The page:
• Monday, December 15th, 2008

The late Tage Frid wrote, in his 1979 book Tage Frid Teaches Woodworking, “I don’t care how it is made – he [the craftsman] can make it with his teeth or a machine – it is still the final product that counts.”

Sure, tools and methodology are essentially means to an end. However, the way we accomplish things and the nature of our work life are important too. This is particularly true for the avocational woodworker who is under less production pressure than a full-time professional and thus has the luxury of choice as to how he feels while he is working. In general, I feel better when I’m using my hand tools than when I’m using my power tools, and so there’s one point in favor of hand tools. I also feel good when I see steady progress through the stock preparation phase of a project along with the repeatable precision of machine work, and so score a couple for electricity.

Yet, there’s more to this issue. Hand tool woodworking is a mentality, an approach, almost a philosophy. It does not mean the absence of power machinery. Rather, I believe the hand tool woodworker is one who recognizes that he can impart degrees of quality and personalization to his work with hand tools that are unlikely or impossible with machinery. This applies to two aspects of woodworking.

The first is methodology. The hand tool worker thinks and plans work differently than those ruled by machines. Processes are incremental. For example, relying only on the table saw to crosscut a drawer front is not likely to produce as excellent a fit as shooting with a hand plane, where fitting can be done in increments of just a couple thousandths of an inch. This level of control builds a relaxed confidence.

Hand tools also allow for error compensation and avoid error build up. For example, in making tenons on the table saw, a machine woodworker is likely to measure stock thickness and assume a sort of perfection, even though the slightest inconsistency in stock thickness can create poor fitting tenons. A hand tool woodworker would work from one reference face of the stock, cancelling small imperfections in stock thickness. If he did use the table saw to make the tenons, he would adjust the machine with a one-sided tolerance, mindful that he can later remove a shaving or two with a plane if necessary to produce an ideal fit. Machines, yes, but on your own terms.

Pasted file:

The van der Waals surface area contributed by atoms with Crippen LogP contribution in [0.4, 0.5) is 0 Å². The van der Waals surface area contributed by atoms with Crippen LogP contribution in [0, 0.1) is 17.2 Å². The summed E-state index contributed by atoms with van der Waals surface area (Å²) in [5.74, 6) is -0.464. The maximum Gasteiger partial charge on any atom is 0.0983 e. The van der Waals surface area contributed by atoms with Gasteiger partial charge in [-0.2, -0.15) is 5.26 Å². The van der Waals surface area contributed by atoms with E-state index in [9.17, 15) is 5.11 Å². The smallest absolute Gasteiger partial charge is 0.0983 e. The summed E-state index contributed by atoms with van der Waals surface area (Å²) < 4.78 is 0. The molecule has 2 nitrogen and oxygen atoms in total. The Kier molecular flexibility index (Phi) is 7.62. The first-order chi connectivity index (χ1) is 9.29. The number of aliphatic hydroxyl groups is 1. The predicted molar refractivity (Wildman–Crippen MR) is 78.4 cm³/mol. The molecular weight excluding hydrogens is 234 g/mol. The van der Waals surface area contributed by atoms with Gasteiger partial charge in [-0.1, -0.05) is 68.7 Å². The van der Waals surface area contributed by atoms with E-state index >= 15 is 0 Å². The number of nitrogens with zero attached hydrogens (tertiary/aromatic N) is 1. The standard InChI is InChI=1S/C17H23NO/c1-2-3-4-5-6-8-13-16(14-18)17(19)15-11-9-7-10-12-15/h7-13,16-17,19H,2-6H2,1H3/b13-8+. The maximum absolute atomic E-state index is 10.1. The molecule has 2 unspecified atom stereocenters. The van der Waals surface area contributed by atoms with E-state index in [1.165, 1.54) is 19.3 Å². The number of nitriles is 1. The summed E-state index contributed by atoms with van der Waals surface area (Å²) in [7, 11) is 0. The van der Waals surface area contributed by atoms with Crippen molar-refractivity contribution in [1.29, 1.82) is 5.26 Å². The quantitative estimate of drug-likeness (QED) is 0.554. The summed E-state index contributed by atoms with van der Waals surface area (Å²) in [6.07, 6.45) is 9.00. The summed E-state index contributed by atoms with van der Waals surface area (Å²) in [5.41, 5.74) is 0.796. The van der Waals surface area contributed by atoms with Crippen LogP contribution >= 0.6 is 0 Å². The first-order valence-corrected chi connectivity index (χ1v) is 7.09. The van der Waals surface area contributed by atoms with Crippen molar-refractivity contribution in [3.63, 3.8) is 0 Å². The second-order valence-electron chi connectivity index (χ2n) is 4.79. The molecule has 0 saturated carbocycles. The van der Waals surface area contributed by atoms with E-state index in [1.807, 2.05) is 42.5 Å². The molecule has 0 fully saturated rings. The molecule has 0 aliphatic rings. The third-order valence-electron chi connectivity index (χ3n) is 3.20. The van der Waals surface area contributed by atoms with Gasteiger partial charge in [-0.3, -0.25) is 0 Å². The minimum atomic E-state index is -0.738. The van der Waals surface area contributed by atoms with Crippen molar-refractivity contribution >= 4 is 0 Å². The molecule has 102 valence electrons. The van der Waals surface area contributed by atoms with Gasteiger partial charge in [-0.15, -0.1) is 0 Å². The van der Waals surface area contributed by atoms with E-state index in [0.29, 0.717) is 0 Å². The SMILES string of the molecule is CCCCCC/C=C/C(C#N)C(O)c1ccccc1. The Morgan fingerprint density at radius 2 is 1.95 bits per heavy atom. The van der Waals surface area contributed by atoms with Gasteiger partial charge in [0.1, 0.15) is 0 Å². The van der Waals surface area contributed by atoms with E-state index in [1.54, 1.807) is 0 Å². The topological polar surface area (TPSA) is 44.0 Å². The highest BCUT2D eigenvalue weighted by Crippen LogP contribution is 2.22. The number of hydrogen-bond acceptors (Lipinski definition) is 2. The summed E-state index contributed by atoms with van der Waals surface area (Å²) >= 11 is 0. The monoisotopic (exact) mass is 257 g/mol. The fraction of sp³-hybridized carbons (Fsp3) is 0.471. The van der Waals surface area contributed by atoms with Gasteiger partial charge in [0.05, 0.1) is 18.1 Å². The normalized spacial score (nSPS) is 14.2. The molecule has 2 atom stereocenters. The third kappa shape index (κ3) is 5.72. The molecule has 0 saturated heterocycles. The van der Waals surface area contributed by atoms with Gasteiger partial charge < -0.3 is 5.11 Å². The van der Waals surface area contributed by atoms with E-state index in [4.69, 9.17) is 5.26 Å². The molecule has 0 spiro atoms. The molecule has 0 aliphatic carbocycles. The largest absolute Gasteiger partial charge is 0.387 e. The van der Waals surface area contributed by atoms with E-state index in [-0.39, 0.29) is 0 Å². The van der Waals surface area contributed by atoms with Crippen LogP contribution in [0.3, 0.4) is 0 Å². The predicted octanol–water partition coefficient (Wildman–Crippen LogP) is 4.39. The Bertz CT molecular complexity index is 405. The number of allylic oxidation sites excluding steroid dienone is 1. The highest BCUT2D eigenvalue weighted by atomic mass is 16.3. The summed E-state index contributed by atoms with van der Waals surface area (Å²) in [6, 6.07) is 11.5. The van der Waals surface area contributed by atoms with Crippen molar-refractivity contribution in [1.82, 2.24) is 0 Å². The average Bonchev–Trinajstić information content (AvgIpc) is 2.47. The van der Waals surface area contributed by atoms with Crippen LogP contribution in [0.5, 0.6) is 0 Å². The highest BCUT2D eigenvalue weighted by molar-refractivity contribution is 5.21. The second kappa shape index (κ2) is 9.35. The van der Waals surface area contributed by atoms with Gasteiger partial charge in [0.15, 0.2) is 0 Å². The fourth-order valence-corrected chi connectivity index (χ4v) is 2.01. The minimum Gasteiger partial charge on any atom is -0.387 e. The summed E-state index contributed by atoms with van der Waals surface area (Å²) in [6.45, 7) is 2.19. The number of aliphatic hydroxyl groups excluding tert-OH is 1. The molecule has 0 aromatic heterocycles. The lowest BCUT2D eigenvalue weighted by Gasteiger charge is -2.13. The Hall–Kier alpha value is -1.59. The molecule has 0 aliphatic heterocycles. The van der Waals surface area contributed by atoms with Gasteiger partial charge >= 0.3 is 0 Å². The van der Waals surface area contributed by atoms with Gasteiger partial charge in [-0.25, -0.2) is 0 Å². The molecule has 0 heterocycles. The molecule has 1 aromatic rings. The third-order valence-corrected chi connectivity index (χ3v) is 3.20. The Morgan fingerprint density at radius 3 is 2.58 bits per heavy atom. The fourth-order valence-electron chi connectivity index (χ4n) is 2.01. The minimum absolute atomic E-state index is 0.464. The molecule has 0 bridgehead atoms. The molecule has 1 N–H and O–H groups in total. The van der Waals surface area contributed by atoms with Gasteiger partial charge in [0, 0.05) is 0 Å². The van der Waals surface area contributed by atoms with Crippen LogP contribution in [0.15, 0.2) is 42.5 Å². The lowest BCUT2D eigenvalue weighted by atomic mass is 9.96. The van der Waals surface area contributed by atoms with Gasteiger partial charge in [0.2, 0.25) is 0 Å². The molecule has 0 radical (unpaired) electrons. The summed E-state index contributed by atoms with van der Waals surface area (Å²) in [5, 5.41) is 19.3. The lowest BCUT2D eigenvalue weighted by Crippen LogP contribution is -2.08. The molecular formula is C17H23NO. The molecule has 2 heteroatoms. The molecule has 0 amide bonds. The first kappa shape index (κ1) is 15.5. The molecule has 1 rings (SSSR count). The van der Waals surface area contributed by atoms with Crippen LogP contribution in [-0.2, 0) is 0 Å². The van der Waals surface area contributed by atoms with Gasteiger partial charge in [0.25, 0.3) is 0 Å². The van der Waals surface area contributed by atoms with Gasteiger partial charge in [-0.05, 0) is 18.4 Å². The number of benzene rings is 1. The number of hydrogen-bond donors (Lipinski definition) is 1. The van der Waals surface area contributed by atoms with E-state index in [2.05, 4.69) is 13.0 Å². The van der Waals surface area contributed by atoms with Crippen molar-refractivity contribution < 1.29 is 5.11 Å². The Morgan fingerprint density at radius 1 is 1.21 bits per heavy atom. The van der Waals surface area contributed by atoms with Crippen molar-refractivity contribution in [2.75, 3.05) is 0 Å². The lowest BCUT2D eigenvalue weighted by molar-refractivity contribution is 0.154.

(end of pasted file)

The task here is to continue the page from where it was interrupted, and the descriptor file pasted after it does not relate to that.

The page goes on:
The second aspect of hand tool work has to do with the aesthetics it engenders. Interesting joinery, resplendent surfaces, subtly treated edges, and satisfying contours are some of the distinguishing personalized features we are at ease producing with hand tools. One may use a bandsaw to do most of the work of creating a pleasing contour on a table leg, but a spokeshave and rasps will refine it to a quality that a power sander alone is not likely to achieve. Maybe a round-over router bit gets an edge close to what you want, but a plane gradually alters the mathematically produced edge to something that is less readily definable, but is just what you want. The vision, the work, and the product are personal.

It’s nice to drive to the mountains and even drive through the mountains, but it’s not as nice as hiking them. Power tools drive you there, but hand tools walk you through.

Category: Ideas
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10 Responses

  1. Interesting thoughts and well said. As a hobby woodworker, I like hand tools. If it were my living (unless I were making reproductions), I would probably use power tools to a great extent.k